Winston Churchill on Land Monopoly
Speech made to the House of Commons on May 4, 1909.
Land monopoly is not the only monopoly, but it is by far the greatest of monopolies — it is a perpetual monopoly, and it is the mother of all other forms of monopoly.
Unearned increments in land are not the only form of unearned or undeserved profit, but they are the principal form of unearned increment, and they are derived from processes which are not merely not beneficial, but positively detrimental to the general public.
Land, which is a necessity of human existence, which is the original source of all wealth, which is strictly limited in extent, which is fixed in geographical position — land, I say, differs from all other forms of property, and the immemorial customs of nearly every modern state have placed the tenure, transfer, and obligations of land in a wholly different category from other classes of property.
Nothing is more amusing than to watch the efforts of land monopolists to claim that other forms of property and increment are similar in all respects to land and the unearned increment on land.
They talk of the increased profits of a doctor or lawyer from the growth of population in the town in which they live. They talk of the profits of a railway, from the growing wealth and activity in the districts through which it runs. They talk of the profits from a rise in stocks and even the profits derived from the sale of works of art.
But see how misleading and false all those analogies are. The windfalls from the sale of a picture — a Van Dyke or a Holbein — may be very considerable. But pictures do not get in anybody’s way. They do not lay a toll on anybody’s labor; they do not touch enterprise and production; they do not affect the creative processes on which the material well-being of millions depends.
If a rise in stocks confers profits on the fortunate holders far beyond what they expected or indeed deserved, nevertheless that profit was not reaped by withholding from the community the land which it needs; on the contrary, it was reaped by supplying industry with the capital without which it could not be carried on.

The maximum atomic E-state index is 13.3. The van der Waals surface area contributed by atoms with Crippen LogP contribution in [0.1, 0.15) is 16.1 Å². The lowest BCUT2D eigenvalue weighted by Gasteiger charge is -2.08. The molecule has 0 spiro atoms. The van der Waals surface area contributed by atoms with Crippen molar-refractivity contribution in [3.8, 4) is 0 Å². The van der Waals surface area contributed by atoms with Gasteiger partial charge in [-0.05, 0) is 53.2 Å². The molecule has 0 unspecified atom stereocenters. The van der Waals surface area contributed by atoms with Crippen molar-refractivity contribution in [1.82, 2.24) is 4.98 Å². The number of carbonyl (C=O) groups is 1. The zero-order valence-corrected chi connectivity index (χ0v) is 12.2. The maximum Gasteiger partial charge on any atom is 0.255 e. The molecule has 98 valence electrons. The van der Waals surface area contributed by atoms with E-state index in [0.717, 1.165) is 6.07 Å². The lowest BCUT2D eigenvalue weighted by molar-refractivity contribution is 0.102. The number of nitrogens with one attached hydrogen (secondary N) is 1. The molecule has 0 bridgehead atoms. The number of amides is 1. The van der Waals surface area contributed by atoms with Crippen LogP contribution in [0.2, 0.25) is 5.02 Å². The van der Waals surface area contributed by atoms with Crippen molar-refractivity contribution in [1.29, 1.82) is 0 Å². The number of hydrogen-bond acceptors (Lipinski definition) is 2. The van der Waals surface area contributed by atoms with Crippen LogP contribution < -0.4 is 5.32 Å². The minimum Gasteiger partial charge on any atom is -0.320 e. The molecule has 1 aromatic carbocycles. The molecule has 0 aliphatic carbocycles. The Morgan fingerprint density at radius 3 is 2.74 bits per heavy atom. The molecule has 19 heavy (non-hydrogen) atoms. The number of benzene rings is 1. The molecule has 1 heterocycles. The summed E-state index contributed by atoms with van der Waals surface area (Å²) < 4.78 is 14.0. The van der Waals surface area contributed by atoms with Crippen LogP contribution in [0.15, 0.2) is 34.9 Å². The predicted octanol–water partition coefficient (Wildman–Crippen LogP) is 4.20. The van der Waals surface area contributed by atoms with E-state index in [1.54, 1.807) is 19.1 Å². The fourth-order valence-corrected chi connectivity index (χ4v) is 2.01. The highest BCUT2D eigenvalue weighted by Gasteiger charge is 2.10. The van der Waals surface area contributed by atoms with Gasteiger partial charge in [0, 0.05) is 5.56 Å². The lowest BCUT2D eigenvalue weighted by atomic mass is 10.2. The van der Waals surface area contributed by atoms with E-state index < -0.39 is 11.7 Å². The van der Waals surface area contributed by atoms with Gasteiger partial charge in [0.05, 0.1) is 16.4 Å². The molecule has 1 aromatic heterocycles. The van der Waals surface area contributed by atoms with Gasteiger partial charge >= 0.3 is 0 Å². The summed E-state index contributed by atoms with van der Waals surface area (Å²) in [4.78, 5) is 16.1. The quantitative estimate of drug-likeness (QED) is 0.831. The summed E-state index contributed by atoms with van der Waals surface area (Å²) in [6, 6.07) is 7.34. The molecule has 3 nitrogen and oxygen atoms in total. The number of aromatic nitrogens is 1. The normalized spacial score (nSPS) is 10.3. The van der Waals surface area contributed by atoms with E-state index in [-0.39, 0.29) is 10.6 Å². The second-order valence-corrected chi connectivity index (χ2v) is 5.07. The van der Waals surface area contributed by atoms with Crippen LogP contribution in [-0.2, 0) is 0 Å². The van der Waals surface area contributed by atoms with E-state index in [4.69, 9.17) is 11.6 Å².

If a railway makes greater profits it is usually because it carries more goods and more passengers.
If a doctor or a lawyer enjoys a better practice, it is because the doctor attends more patients and more exacting patients, and because the lawyer pleads more suits in the courts and more important suits. At every stage the doctor or the lawyer is giving service in return for his fees.
Fancy comparing these healthy processes with the enrichment which comes to the landlord who happens to own a plot of land on the outskirts of a great city, who watches the busy population around him making the city larger, richer, more convenient, more famous every day, and all the while sits still and does nothing.
Roads are made, streets are made, services are improved, electric light turns night into day, water is brought from reservoirs a hundred miles off in the mountains — and all the while the landlord sits still. Every one of those improvements is effected by the labor and cost of other people and the taxpayers. To not one of those improvements does the land monopolist, as a land monopolist, contribute, and yet by every one of them the value of his land is enhanced. He renders no service to the community, he contributes nothing to the general welfare, he contributes nothing to the process from which his own enrichment is derived.
While the land is what is called “ripening” for the unearned increment of its owner, the merchant going to his office and the artisan going to his work must detour or pay a fare to avoid it. The people lose their chance of using the land, the city and state lose the taxes which would have accrued if the natural development had taken place, and all the while the land monopolist only has to sit still and watch complacently his property multiplying in value, sometimes many fold, without either effort or contribution on his part!
But let us follow this process a little further. The population of the city grows and grows, the congestion in the poorer quarters becomes acute, rents rise and thousands of families are crowded into tenements. At last the land becomes ripe for sale — that means that the price is too tempting to be resisted any longer. And then, and not until then, it is sold by the yard or by the inch at 10 times, or 20 times, or even 50 times its agricultural value.